9x 9 quadfit: bias=0.999622, xcenter=10.3854, ycenter=-10.6971, xscale=-0.0091127, yscale=-0.00159235, angle=0.316312
11x11 quadfit: bias=0.998242, xcenter=10.2893, ycenter=-10.8163, xscale=-0.00879815, yscale=-0.00150941, angle=-2.82138
13x13 quadfit: bias=0.995309, xcenter=10.1913, ycenter=-10.9303, xscale=-0.00142313, yscale=-0.00840713, angle=-1.2462
15x15 quadfit: bias=0.990296, xcenter=10.0962, ycenter=-11.0298, xscale=-0.00796007, yscale=-0.00133873, angle=3.47123
17x17 quadfit: bias=0.982878, xcenter=10.008, ycenter=-11.1069, xscale=-0.00748189, yscale=-0.00126005, angle=0.335491
19x19 quadfit: bias=0.972976, xcenter=9.9303, ycenter=-11.1558, xscale=-0.00118934, yscale=-0.00699593, angle=-1.22856
21x21 quadfit: bias=0.960718, xcenter=9.86598, ycenter=-11.1727, xscale=-0.00652047, yscale=-0.00112746, angle=0.349843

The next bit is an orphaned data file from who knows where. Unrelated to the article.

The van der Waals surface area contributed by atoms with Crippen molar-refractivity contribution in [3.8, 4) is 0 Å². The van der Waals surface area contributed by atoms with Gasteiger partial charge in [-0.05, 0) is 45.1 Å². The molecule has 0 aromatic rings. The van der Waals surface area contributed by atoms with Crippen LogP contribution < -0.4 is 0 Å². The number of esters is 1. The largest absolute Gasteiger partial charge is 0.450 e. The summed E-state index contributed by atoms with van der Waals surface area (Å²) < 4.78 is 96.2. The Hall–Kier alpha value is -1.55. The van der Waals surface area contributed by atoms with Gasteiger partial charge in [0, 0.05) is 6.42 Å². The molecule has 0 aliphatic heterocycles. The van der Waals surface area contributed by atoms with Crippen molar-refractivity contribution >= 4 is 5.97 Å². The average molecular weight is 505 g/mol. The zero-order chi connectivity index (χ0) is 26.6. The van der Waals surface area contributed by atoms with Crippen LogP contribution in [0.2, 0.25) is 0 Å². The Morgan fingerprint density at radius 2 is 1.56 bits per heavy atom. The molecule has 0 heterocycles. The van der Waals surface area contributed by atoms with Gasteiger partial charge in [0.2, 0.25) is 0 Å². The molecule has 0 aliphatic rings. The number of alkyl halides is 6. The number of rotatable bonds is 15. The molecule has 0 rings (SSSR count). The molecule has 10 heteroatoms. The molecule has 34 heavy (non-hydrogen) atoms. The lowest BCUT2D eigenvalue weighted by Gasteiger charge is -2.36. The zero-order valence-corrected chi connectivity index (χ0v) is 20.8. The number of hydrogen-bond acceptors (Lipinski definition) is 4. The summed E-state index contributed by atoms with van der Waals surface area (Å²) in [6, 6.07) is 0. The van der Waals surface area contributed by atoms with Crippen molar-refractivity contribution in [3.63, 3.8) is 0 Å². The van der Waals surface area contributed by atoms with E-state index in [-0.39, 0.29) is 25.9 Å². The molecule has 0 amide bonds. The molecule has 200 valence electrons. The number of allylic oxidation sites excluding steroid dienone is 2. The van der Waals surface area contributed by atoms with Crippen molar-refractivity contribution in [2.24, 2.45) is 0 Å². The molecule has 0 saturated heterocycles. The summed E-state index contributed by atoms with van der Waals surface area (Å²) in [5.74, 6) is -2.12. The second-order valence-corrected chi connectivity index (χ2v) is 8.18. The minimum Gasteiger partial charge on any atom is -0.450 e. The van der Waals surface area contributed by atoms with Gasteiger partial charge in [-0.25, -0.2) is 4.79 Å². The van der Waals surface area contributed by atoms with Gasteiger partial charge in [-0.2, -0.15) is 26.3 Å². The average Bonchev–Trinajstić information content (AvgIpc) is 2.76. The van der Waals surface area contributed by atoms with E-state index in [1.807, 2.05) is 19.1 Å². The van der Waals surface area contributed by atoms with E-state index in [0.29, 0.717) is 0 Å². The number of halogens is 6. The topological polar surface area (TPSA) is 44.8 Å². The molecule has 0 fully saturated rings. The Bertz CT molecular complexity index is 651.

One could of course experiment with other fitting functions (e.g. asymmetric Gaussians), but there may be little to be gained from this approach. Instead, I have tried a more obvious 'brute force' approach to achieving sub-pixel estimates by enlarging the images to be cross-correlated. However, simply duplicating the pixels does not yield any increase in accuracy. Here is an example of cross-correlating two subimages which have been enlarged 8x by pixel duplication:

xc took 0 secs
xc(65, 65) max = 0.998819 at:
11, -11
xc took 226 secs
xci(513, 513) max = 0.998819 at:
11, -11